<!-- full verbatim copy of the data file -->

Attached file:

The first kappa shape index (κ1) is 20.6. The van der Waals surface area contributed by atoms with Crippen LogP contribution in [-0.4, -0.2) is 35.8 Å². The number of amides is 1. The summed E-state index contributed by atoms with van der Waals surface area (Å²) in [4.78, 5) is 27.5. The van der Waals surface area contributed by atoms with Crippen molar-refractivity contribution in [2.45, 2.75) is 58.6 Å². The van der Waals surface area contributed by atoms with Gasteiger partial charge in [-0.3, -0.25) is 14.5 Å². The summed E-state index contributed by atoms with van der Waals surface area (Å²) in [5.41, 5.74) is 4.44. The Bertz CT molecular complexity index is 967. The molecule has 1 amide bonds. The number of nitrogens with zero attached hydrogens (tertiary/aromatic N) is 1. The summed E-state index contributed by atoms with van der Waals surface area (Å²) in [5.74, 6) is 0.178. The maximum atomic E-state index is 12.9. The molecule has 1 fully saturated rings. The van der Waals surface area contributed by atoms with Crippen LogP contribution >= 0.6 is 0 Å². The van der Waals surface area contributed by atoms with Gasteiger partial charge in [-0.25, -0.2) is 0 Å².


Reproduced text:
The first kappa shape index (κ1) is 20.6. The van der Waals surface area contributed by atoms with Crippen LogP contribution in [-0.4, -0.2) is 35.8 Å². The number of amides is 1. The summed E-state index contributed by atoms with van der Waals surface area (Å²) in [4.78, 5) is 27.5. The van der Waals surface area contributed by atoms with Crippen molar-refractivity contribution in [2.45, 2.75) is 58.6 Å². The van der Waals surface area contributed by atoms with Gasteiger partial charge in [-0.3, -0.25) is 14.5 Å². The summed E-state index contributed by atoms with van der Waals surface area (Å²) in [5.41, 5.74) is 4.44. The Bertz CT molecular complexity index is 967. The molecule has 1 amide bonds. The number of nitrogens with zero attached hydrogens (tertiary/aromatic N) is 1. The summed E-state index contributed by atoms with van der Waals surface area (Å²) in [5.74, 6) is 0.178. The maximum atomic E-state index is 12.9. The molecule has 1 fully saturated rings. The van der Waals surface area contributed by atoms with Crippen LogP contribution >= 0.6 is 0 Å². The van der Waals surface area contributed by atoms with Gasteiger partial charge in [-0.25, -0.2) is 0 Å².